Transforming your staff's potential

Tuesday, March 27, 2012

Delicious Tidbits: Creativity and the Creative Process

In my work these there are some delicate challenges to address and wicked problems to solve.  As a result, I have been picking up on themes related to the creative process. The following are articles in my Delicious library that include the tag "Creativity" or "CreativeProcess".


On new research that finds brainstorming hinders creativity:

FastCoDesign recently published a post on deliberative discourse: Innovation Is About Arguing, Not Brainstorming. Here’s How To Argue Productively.  Science shows that brainstorms can activate a neurological fear of rejection and that groups are not necessarily more creative than individuals. Brainstorming can actually be detrimental to good ideas.  Five key rules of engagement to constructive and creative arguing yield fruitful sessions and ultimately lead to meaningful ideas.

Over at Psyblog, they are thinking about the same thing:    Why Group Norms Kill Creativity.  The upswing of the article is similar to the article above, but their conclusion are different.  They conclude creativity within groups isn't impossible, but it has to fight hard to get out. Coming up with something truly new often means having to steer a path away from the herd, towards new horizons.  They say, "go it alone".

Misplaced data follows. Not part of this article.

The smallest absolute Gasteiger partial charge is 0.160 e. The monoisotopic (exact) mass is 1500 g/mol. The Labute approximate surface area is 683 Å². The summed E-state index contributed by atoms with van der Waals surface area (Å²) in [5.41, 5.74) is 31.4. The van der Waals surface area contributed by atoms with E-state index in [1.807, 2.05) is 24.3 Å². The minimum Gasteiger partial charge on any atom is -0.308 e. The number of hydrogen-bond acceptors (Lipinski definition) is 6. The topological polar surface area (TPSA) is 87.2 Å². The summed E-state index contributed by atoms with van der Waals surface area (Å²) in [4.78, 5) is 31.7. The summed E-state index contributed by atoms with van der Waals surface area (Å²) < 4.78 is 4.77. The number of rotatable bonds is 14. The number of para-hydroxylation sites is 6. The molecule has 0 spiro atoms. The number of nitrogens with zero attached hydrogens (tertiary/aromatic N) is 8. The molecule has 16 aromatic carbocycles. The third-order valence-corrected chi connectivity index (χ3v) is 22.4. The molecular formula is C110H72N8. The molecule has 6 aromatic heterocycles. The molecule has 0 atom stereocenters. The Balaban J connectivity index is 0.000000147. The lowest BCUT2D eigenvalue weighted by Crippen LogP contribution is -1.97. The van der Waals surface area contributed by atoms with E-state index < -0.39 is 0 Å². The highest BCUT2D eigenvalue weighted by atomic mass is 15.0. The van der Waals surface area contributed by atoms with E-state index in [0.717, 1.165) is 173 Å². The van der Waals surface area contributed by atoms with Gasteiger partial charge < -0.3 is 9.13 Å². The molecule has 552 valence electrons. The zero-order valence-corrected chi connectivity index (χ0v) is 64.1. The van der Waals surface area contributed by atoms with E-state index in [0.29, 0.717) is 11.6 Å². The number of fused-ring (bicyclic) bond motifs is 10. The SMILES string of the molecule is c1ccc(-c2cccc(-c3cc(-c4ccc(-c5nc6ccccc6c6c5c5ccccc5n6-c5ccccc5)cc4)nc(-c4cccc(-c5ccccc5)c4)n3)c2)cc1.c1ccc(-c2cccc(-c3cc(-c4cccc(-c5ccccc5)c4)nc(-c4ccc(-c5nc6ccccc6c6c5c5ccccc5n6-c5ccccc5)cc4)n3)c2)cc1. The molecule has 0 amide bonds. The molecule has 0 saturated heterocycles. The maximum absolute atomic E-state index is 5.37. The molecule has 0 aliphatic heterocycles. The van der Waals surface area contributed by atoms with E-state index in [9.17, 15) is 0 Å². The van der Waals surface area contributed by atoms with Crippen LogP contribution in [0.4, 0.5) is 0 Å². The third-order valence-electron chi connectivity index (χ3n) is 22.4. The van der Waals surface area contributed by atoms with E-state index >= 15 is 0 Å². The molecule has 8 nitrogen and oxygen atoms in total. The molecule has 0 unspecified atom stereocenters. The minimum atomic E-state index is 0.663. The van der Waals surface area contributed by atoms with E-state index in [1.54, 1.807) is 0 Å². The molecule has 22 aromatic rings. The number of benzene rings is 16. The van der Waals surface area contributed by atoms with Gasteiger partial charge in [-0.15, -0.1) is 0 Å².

On the hard work of synthesizing and interpreting visual ideas into verbal communication:

Dan Roam and Nancy Duarte compare their processes for interpreting their visual ideas into language and organized them into cogent "stories."

Dan Roam - Creative Process from Duarte Design on Vimeo.

On Improvisation

Liz Danzico, equal parts designer, educator and editor and sports an impressive professional pedigree.  People are improvising. She speaks here on improvisation and design.  Whether intentional or not, designers are putting forth opportunities for people to engage in frameworks, giving them connections to take advantage of (or not). This session explores how these frameworks take hold and what the opportunities are for interaction designers.

Liz Danzico-Frames:  Notes on Improvisation and Design from Interaction Design Association on Vimeo.

On Failure as a critical element of the creative process:

and highlight three parts of the design thinking process.
    1. Inspiration: Observing users in their own environment to identify latent needs. Takeaway: See the world differently in order to capitalize on needs that your competition hasn’t taken the time to recognize.
    2. Ideation: Developing new ideas based on observations to address latent needs. Takeaway: Don’t depend on your customers for the big ideas.
    3. Implementation: Testing assumptions of new ideas to continuously shape them into viable opportunities. Takeaway: Fail quickly and often not to kill an idea but to make it better.

 Jessica Hagy at This is Indexed speaks (visually) to why 2nd and 3rd and 4th chances are vital:

On Creative Leadership:

Clark Quinn over at Learnlets created this mindmap of John Maeda's presentation on creative leadership and the need for art in his keynote for Learning Solutions.

Here is SHRM's white paper on Creativity and Innovation in Human Resource Management.  In it, the author addresses the meaning of value creation, thinking Strategies for creativity, innovation diagnostics and tips for practice.

On the value of courage, vulnerability and authenticity for the creative process: